The UN Secretary-General on Thursday called for “putting people first” by ending the stigma and discrimination around those who use drugs and the expansion of prevention and treatment programmes.

In his message to the opening of the 67th session of the Commission on Narcotic Drugs, Secretary-General António Guterres said the proliferation of powerful street drugs and pharmaceutical misuse needs to be addressed through balanced responses and collective action.

He called for countering drug trafficking, investing in drug use prevention, and ensuring equal access to health care and treatment, while protecting everyone’s rights and dignity.

“We must always strive to put people first by ending stigma and discrimination and strengthening prevention; stressing rehabilitation; upholding the human rights of people who use drugs; and expanding prevention and treatment programmes and health services,” he said.

“Together, let us unite around promoting the health and wellbeing of all people, advancing the Sustainable Development Goals (SDGs), and leaving no one behind,” he added.

The Commission on Narcotic Drugs is the UN’s main policymaking body on drug control and drug policy. Established in 1946, it is responsible for monitoring the global drug situation, overseeing the implementation of international drug control treaties, and making recommendations on drug-related matters.

It consists of 53 member States elected by the New York-based Economic and Social Council for terms of three years.

The 67th session of the Commission convenes against the backdrop of an increasingly complex landscape including drug trafficking networks, a record-high supply of certain illicit drugs and limited options for treatment for drug users, according to the UN Office on Drugs and Crime (UNODC).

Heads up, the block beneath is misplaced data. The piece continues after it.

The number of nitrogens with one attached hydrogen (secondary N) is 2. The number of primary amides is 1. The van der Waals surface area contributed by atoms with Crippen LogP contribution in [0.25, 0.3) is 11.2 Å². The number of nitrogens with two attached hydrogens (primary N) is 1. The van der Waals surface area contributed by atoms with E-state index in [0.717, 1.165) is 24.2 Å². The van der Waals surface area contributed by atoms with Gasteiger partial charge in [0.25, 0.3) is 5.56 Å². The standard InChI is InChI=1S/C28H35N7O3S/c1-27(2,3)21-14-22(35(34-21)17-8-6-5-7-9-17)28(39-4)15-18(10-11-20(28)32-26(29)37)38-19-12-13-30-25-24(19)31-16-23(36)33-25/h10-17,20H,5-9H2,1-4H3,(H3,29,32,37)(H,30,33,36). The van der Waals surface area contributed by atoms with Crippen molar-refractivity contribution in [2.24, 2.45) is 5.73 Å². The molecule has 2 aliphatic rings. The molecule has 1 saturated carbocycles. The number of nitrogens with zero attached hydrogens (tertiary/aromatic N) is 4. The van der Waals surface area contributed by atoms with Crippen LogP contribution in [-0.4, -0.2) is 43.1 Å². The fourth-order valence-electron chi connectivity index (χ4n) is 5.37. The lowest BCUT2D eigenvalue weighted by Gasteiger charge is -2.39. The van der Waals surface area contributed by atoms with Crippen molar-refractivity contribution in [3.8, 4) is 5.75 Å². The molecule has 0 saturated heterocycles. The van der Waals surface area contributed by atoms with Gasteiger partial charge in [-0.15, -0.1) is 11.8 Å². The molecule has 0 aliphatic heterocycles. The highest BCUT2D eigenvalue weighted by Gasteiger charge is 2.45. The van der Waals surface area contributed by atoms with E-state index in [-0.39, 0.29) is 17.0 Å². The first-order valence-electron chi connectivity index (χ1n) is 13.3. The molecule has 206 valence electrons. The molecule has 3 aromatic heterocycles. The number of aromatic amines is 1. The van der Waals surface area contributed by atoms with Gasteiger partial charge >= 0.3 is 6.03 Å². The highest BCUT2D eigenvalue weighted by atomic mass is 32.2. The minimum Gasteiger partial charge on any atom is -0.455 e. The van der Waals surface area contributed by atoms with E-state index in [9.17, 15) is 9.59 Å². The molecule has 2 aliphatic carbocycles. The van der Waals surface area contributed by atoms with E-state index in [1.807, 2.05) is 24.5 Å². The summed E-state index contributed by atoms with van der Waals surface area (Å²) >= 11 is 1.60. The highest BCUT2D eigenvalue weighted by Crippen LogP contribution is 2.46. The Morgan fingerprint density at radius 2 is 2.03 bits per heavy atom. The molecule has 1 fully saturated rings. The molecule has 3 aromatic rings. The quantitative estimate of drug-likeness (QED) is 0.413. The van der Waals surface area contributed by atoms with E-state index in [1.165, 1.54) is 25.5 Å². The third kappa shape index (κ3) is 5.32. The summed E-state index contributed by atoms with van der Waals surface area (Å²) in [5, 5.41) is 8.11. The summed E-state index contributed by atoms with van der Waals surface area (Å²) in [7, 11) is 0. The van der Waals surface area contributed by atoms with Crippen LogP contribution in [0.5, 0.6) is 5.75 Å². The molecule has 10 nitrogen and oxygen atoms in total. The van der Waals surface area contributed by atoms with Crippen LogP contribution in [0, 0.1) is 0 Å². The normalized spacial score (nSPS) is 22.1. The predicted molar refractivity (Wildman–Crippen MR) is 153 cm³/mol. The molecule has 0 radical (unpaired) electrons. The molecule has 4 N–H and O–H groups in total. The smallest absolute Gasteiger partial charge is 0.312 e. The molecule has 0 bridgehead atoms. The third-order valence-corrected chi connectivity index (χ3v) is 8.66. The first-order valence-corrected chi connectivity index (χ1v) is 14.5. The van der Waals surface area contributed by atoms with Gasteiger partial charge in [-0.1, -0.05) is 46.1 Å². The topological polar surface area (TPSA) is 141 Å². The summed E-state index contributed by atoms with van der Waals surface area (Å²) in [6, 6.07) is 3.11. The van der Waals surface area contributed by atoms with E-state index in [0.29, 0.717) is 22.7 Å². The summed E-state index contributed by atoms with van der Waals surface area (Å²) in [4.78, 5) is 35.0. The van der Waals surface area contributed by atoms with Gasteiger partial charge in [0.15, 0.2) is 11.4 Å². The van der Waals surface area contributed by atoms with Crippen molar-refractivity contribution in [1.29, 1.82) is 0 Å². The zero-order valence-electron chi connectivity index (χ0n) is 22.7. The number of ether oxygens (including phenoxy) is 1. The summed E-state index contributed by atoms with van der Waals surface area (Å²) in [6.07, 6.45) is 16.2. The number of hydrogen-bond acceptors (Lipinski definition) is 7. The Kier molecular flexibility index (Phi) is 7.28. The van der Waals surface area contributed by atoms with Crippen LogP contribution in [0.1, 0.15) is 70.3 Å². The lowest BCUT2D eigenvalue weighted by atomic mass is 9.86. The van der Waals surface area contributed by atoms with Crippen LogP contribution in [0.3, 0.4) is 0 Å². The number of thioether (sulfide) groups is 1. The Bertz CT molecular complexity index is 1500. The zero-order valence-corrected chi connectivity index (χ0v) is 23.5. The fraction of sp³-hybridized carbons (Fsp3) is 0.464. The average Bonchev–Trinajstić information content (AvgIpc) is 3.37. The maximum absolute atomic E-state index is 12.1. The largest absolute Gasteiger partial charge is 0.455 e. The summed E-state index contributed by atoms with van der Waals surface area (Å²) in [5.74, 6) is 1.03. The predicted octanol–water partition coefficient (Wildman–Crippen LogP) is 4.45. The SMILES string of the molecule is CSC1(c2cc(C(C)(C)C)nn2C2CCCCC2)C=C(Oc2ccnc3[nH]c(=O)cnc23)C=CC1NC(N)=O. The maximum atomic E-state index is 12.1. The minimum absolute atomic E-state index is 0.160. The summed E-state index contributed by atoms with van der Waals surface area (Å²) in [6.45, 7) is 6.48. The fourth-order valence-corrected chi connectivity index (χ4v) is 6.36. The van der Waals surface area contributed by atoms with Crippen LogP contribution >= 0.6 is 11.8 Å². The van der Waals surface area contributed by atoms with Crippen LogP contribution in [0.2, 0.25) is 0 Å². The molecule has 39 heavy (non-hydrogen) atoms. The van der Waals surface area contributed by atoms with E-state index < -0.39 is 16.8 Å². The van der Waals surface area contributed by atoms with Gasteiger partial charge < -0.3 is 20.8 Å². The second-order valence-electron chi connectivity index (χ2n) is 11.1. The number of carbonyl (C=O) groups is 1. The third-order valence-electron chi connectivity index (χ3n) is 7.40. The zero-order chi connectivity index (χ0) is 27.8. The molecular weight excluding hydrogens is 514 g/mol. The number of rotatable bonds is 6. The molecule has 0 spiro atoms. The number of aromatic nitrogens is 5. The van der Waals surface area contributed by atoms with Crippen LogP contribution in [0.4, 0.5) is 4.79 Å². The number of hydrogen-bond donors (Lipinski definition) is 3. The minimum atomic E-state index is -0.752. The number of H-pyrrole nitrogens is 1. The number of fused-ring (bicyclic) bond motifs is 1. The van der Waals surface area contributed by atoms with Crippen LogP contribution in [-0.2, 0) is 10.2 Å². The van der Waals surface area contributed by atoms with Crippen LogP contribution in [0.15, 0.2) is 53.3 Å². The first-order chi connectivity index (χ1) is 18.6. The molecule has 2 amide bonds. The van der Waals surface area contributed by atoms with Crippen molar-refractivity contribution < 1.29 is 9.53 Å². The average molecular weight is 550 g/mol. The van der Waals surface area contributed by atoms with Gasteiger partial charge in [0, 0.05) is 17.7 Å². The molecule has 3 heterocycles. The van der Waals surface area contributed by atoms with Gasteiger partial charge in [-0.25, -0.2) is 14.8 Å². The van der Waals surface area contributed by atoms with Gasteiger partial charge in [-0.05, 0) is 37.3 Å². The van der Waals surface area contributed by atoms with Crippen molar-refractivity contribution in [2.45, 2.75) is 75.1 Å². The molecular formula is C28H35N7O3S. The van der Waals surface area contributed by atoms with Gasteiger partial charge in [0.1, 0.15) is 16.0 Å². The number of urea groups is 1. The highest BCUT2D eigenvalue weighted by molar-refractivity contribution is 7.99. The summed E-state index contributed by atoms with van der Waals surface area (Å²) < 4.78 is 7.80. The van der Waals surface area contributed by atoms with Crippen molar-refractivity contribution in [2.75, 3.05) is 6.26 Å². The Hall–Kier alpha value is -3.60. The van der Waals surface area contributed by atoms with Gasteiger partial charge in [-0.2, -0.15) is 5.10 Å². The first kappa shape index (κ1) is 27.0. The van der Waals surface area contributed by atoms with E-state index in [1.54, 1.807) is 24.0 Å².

“Drug challenges are evolving swiftly, as synthetics change the market, trafficking networks evolve their business model, and illicit markets overlap with conflict and instability,” said UNODC Executive Director Ghada Waly.

“The global response is at an important juncture, and the Commission on Narcotic Drugs must use this milestone session to unite around balanced responses that safeguard our communities, promote public health, and uphold human rights,” she added.

Waly also highlighted the urgent need for collective action in combating illicit drugs, calling for unity among nations to leverage international treaties and frameworks as well as greater political will and financial resources to confront the drug problem.

At the session, which runs through 22 March, States will announce new pledges on addressing the drug scourge and turn policy commitments into action on the ground.

They are also expected to adopt key resolutions on topics related to rehabilitation and recovery management programmes, improving access and availability of controlled substances for medical and scientific purposes, and preventing and responding to drug overdoses.